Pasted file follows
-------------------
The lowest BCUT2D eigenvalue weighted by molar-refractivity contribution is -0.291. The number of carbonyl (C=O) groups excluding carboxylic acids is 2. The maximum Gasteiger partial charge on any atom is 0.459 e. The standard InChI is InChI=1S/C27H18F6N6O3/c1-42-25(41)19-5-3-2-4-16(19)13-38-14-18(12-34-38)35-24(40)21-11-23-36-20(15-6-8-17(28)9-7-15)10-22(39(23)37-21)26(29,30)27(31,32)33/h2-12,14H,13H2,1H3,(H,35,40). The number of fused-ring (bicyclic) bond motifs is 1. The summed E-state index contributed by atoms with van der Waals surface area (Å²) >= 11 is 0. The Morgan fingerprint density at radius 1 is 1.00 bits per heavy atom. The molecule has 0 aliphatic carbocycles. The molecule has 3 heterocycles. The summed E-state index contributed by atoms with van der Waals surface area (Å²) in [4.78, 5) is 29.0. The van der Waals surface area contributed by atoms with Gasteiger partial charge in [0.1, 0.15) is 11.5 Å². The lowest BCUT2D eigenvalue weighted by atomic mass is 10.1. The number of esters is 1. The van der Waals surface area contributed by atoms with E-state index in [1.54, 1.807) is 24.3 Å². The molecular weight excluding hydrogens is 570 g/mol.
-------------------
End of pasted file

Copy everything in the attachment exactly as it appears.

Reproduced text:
The lowest BCUT2D eigenvalue weighted by molar-refractivity contribution is -0.291. The number of carbonyl (C=O) groups excluding carboxylic acids is 2. The maximum Gasteiger partial charge on any atom is 0.459 e. The standard InChI is InChI=1S/C27H18F6N6O3/c1-42-25(41)19-5-3-2-4-16(19)13-38-14-18(12-34-38)35-24(40)21-11-23-36-20(15-6-8-17(28)9-7-15)10-22(39(23)37-21)26(29,30)27(31,32)33/h2-12,14H,13H2,1H3,(H,35,40). The number of fused-ring (bicyclic) bond motifs is 1. The summed E-state index contributed by atoms with van der Waals surface area (Å²) >= 11 is 0. The Morgan fingerprint density at radius 1 is 1.00 bits per heavy atom. The molecule has 0 aliphatic carbocycles. The molecule has 3 heterocycles. The summed E-state index contributed by atoms with van der Waals surface area (Å²) in [4.78, 5) is 29.0. The van der Waals surface area contributed by atoms with Gasteiger partial charge in [0.1, 0.15) is 11.5 Å². The lowest BCUT2D eigenvalue weighted by atomic mass is 10.1. The number of esters is 1. The van der Waals surface area contributed by atoms with E-state index in [1.54, 1.807) is 24.3 Å². The molecular weight excluding hydrogens is 570 g/mol.